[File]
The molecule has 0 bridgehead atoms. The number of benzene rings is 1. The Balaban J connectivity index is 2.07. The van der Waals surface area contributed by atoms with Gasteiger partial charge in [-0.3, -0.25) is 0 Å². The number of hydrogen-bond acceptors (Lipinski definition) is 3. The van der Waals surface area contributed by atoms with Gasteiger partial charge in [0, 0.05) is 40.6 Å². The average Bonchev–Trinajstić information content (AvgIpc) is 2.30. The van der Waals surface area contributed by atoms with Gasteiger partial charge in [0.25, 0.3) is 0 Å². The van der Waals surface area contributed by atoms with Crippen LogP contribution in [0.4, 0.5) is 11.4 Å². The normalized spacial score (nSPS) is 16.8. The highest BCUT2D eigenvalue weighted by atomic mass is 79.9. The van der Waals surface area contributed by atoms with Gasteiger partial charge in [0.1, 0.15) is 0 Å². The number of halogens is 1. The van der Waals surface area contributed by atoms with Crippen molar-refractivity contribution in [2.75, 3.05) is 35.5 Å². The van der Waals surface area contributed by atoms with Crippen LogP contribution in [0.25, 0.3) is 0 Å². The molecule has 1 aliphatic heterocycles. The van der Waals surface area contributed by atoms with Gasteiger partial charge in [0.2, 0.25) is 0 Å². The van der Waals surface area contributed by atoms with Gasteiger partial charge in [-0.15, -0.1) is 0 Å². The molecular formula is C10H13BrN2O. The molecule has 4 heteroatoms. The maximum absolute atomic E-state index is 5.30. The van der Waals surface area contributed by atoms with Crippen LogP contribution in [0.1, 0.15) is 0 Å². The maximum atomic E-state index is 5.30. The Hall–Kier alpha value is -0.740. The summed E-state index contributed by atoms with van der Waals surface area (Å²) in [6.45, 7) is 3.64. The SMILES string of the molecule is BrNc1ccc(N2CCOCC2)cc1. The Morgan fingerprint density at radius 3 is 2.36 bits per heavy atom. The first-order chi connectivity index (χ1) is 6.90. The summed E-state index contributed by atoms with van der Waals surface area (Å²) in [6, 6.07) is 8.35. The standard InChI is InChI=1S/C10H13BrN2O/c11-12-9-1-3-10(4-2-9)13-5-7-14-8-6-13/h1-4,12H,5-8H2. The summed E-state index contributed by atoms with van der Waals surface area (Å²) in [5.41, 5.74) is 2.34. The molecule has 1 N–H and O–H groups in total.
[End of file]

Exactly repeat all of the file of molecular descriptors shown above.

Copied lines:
The molecule has 0 bridgehead atoms. The number of benzene rings is 1. The Balaban J connectivity index is 2.07. The van der Waals surface area contributed by atoms with Gasteiger partial charge in [-0.3, -0.25) is 0 Å². The number of hydrogen-bond acceptors (Lipinski definition) is 3. The van der Waals surface area contributed by atoms with Gasteiger partial charge in [0, 0.05) is 40.6 Å². The average Bonchev–Trinajstić information content (AvgIpc) is 2.30. The van der Waals surface area contributed by atoms with Gasteiger partial charge in [0.25, 0.3) is 0 Å². The van der Waals surface area contributed by atoms with Crippen LogP contribution in [0.4, 0.5) is 11.4 Å². The normalized spacial score (nSPS) is 16.8. The highest BCUT2D eigenvalue weighted by atomic mass is 79.9. The van der Waals surface area contributed by atoms with Gasteiger partial charge in [0.1, 0.15) is 0 Å². The number of halogens is 1. The van der Waals surface area contributed by atoms with Crippen molar-refractivity contribution in [2.75, 3.05) is 35.5 Å². The van der Waals surface area contributed by atoms with Crippen LogP contribution in [0.25, 0.3) is 0 Å². The molecule has 1 aliphatic heterocycles. The van der Waals surface area contributed by atoms with Gasteiger partial charge in [0.2, 0.25) is 0 Å². The van der Waals surface area contributed by atoms with Gasteiger partial charge in [-0.15, -0.1) is 0 Å². The molecular formula is C10H13BrN2O. The molecule has 4 heteroatoms. The maximum absolute atomic E-state index is 5.30. The van der Waals surface area contributed by atoms with Crippen LogP contribution in [0.1, 0.15) is 0 Å². The maximum atomic E-state index is 5.30. The Hall–Kier alpha value is -0.740. The summed E-state index contributed by atoms with van der Waals surface area (Å²) in [6.45, 7) is 3.64. The SMILES string of the molecule is BrNc1ccc(N2CCOCC2)cc1. The Morgan fingerprint density at radius 3 is 2.36 bits per heavy atom. The first-order chi connectivity index (χ1) is 6.90. The summed E-state index contributed by atoms with van der Waals surface area (Å²) in [6, 6.07) is 8.35. The standard InChI is InChI=1S/C10H13BrN2O/c11-12-9-1-3-10(4-2-9)13-5-7-14-8-6-13/h1-4,12H,5-8H2. The summed E-state index contributed by atoms with van der Waals surface area (Å²) in [5.41, 5.74) is 2.34. The molecule has 1 N–H and O–H groups in total.